Ganguly took over in the aftermath of match-fixing. India needed someone to hold the team together and make the nation believe. Not only in the team but in cricket itself. The left-hander not only did that, but he made them believe they could beat anyone, anywhere. More so, he made us all want to watch the sport again. For Virat too, the shadow of the Mudgal commission will be ever present and we still aren’t even through the worst of it. Some of his team-mates might be in the trouble, the ex-BCCI president certainly is. If cricket was at its lowest after the match-fixing scandal in 2000, it isn’t much higher now. Interest — despite what the TRP ratings tell you — simply doesn’t match the passion of yesteryear. Virat’s challenges too, are very similar to those faced by Ganguly. If anything, it’s even tougher for Virat. Ganguly had the experience of Srinath, Kumble, Tendulkar to fall back on. Similarly, Dhoni had Zaheer, Sachin, Dravid, Laxman and Sehwag. Virat’s most experienced player, in stark contrast, is Ishant Sharma. The Indian team’s average age is 26 and not many have tasted any sort of success in overseas conditions. So at first, Virat’s tactics might even be baffling. But as long as his attitude remains what it is at the moment, his tactics will get better as will India’s results. The unwavering belief in himself as well as his team will be paramount.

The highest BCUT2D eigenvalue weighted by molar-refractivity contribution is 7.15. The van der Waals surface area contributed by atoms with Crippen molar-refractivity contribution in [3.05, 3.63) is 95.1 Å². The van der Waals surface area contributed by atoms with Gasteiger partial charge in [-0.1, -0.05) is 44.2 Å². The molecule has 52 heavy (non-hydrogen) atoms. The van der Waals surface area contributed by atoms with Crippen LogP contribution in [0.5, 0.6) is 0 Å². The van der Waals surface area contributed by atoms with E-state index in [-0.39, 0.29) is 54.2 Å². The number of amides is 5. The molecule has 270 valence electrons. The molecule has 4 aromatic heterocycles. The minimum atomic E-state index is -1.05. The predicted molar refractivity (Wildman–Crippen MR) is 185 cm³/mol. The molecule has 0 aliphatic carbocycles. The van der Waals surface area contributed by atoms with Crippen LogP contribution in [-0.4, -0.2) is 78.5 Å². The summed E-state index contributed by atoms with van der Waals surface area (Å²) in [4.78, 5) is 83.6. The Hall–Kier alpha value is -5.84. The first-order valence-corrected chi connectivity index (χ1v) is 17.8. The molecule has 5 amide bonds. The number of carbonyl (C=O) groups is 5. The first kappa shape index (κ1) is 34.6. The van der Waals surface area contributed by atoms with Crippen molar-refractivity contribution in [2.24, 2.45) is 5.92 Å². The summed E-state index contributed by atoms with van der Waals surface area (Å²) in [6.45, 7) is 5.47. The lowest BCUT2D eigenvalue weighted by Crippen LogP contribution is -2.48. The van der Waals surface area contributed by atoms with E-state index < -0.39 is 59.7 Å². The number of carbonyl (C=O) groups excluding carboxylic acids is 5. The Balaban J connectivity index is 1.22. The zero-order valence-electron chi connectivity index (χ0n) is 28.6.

Change is the need of the hour
The last few years of Dhoni’s captaincy in Test cricket have been an unhealthy blur. The same mistakes, the same results and the same excuse — ‘these things happen and you do lose matches away.’ Ganguly would not have said that. Kohli will not say that either. That said, Dhoni won two World Cups and also took the team to world number 1 in Tests. But by the end, he seemed disinterested. He heart just wasn’t in it. India’s most successful captain had reached a point where he was defeating himself. Australia didn’t need to take him on any more. The reasons, the real ones at least, remain a mystery despite all the speculation.
Change was clearly the need of the hour and Kohli is that change. Where Dhoni stood behind, Kohli willingly steps up and draws enemy fire even as his team-mates (Murali Vijay and Ajinkya Rahane) make the most of it. Dhoni is probably a better one-day captain than Ganguly was, and Kohli should utilise the opportunity to learn from him in that format. But in Tests, he must be his own man and if he needs inspiration, he must look towards Ganguly. He must be willing to back his instinct much as the ‘Prince of Kolkata’ did. There will be defeats along the way but glory should be the driver and it probably will be. And more than anything else, he must not fall back in the trap of blaming the ‘process’ for everything. Building a team is fine but as Vince Lombardi once said, ‘If winning isn’t everything, why do they keep score?’